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Chr. Michelsen Institute

Poverty in Mozambique: Discourse, analysis and monitoring

Suggestions for National Stakeholders and the Donor Community

Jan Isaksen (team leader), Anette Staaland & Bernhard Weimer

Chr. Michelsen Institute

SARPN acknowledges Eldis as a source of this document www.eldis.org
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Introduction

The reduction of poverty in Mozambique is the overall objective of Norwegian development cooperation with the country. Due to this policy, Norway has demonstrated a strong commitment to supporting the Mozambican Government in its efforts to combat poverty. Norway is presently one of the Programme Aid Partners, and has previously been involved in projects supporting the National Statistics Institute (INE) and the Gabinete de Estudos (GEST) at the Ministry of Finance and Planning (MPF).

Norway’s commitment to addressing poverty issues in Mozambique is also the background for this report, requested by the Norwegian Embassy in Maputo. The purpose is to advise the Norwegian Embassy and its partners on how best to support poverty analysis and monitoring in Mozambique in general and in the sectors of health, energy and fisheries in particular. The following scope of work is highlighted in the Terms of Reference:

  • map ongoing poverty analysis and identify institutions which could be involved in such analysis
  • assess the latest poverty analyses based on the National Household Survey and other data, with a view to suggesting how further advice can be improved in terms of scope, methodology and dissemination
  • advise on how a pluralistic professional analysis and discussion on poverty and poverty reduction in Mozambique can be stimulated
  • assess the justification for and potential value added from the involvement of Norwegian research communities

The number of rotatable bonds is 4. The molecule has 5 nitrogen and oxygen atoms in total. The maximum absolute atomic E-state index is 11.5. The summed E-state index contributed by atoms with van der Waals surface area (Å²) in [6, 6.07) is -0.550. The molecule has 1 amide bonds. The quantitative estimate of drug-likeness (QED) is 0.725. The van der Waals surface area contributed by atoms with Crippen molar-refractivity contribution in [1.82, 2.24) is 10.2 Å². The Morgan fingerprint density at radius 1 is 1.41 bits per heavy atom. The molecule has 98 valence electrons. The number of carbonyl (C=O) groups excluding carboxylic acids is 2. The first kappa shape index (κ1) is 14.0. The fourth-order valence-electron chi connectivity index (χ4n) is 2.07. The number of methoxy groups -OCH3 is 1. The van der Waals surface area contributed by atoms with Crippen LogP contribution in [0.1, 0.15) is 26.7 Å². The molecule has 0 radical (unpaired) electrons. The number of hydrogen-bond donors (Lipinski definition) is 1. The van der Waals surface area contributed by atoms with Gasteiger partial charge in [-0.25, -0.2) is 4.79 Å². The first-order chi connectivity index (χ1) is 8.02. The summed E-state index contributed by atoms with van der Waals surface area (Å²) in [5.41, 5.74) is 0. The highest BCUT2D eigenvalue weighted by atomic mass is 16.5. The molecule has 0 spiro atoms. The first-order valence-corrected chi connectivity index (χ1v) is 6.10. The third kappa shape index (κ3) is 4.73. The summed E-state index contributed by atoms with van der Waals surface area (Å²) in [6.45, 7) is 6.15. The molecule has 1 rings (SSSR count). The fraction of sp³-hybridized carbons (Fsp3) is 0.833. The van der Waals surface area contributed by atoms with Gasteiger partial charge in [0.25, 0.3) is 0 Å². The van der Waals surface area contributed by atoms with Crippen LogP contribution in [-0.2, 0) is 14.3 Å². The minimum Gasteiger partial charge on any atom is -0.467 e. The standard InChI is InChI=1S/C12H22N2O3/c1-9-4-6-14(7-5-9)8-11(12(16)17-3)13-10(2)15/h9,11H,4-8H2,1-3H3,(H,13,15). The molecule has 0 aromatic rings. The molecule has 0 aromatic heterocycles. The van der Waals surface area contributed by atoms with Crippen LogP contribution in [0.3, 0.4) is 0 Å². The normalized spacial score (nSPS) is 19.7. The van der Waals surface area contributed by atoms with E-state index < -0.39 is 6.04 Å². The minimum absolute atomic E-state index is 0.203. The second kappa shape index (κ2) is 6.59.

• discuss possible collaborative mechanisms with other ongoing and planned poverty analysis initiatives
Data for this report was collected through searching and reviewing poverty relevant literature on Mozambique. Important information and data was also gathered during our 10 days fieldwork in Mozambique from 3 to 15 March 2005, in which visits and interviews with representatives from the donor community, government institutions, international and local NGOs, educational institutions, and various researchers were undertaken. Supplementary information regarding publications, research personnel and institutions, as well as consultancy firms, was collected through web pages on the Internet.

The team consisted of Jan Isaksen (CMI), Anette Staaland (CMI), and Bernhard Weimer (Leloba Consultancy). The team members would like to thank the staff at CMI who shared their knowledge on poverty issues with us, particularly Ivar Kolstad, who assisted in reviewing the report “Poverty and Well-being in Mozambique: The Second National Assessment”. Last, but not least, the team members would like to express their gratitude to our interviewees in Maputo and Nampula province, who candidly shared their knowledge and information with us. We deeply regret the loss of Dr Jose Negrao who assisted us greatly.

Regarding the structure of this report, Part 1, aimed at the donor community in general, maps ongoing research on poverty and monitoring in Mozambique and assesses how a more pluralistic and professional analysis and discussion on poverty and poverty research in Mozambique could be stimulated. Part 2 of the report, aimed more particularly at the Norwegian Embassy and its collaborators, gives an overview of poverty related research in Norway, and assesses how the Norwegian research community may contribute to poverty related research and capacity building in Mozambique.



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